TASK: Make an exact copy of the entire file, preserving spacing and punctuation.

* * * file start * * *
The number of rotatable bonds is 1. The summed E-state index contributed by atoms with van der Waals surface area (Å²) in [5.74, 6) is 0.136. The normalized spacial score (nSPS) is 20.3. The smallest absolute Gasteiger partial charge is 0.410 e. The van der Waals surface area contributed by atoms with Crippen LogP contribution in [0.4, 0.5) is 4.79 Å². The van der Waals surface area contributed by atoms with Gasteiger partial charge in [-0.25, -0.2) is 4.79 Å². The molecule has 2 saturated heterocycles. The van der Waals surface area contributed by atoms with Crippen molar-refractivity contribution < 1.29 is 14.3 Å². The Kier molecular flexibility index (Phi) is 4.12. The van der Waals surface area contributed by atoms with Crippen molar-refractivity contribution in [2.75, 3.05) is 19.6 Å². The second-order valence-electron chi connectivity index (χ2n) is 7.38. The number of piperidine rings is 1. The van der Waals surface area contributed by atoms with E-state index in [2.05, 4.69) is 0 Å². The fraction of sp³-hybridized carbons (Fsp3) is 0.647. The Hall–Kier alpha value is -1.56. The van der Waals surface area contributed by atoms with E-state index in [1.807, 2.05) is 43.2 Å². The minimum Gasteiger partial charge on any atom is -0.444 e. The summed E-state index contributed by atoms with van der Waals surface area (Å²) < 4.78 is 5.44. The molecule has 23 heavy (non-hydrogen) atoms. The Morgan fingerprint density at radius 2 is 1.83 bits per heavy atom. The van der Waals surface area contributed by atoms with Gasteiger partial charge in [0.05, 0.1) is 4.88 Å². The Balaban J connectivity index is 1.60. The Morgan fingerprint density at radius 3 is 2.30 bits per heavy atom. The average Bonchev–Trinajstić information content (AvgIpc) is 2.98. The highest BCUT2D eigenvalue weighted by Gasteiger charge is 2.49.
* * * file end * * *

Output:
The number of rotatable bonds is 1. The summed E-state index contributed by atoms with van der Waals surface area (Å²) in [5.74, 6) is 0.136. The normalized spacial score (nSPS) is 20.3. The smallest absolute Gasteiger partial charge is 0.410 e. The van der Waals surface area contributed by atoms with Crippen LogP contribution in [0.4, 0.5) is 4.79 Å². The van der Waals surface area contributed by atoms with Gasteiger partial charge in [-0.25, -0.2) is 4.79 Å². The molecule has 2 saturated heterocycles. The van der Waals surface area contributed by atoms with Crippen molar-refractivity contribution < 1.29 is 14.3 Å². The Kier molecular flexibility index (Phi) is 4.12. The van der Waals surface area contributed by atoms with Crippen molar-refractivity contribution in [2.75, 3.05) is 19.6 Å². The second-order valence-electron chi connectivity index (χ2n) is 7.38. The number of piperidine rings is 1. The van der Waals surface area contributed by atoms with E-state index in [2.05, 4.69) is 0 Å². The fraction of sp³-hybridized carbons (Fsp3) is 0.647. The Hall–Kier alpha value is -1.56. The van der Waals surface area contributed by atoms with E-state index in [1.807, 2.05) is 43.2 Å². The minimum Gasteiger partial charge on any atom is -0.444 e. The summed E-state index contributed by atoms with van der Waals surface area (Å²) < 4.78 is 5.44. The molecule has 23 heavy (non-hydrogen) atoms. The Morgan fingerprint density at radius 2 is 1.83 bits per heavy atom. The van der Waals surface area contributed by atoms with Gasteiger partial charge in [0.05, 0.1) is 4.88 Å². The Balaban J connectivity index is 1.60. The Morgan fingerprint density at radius 3 is 2.30 bits per heavy atom. The average Bonchev–Trinajstić information content (AvgIpc) is 2.98. The highest BCUT2D eigenvalue weighted by Gasteiger charge is 2.49.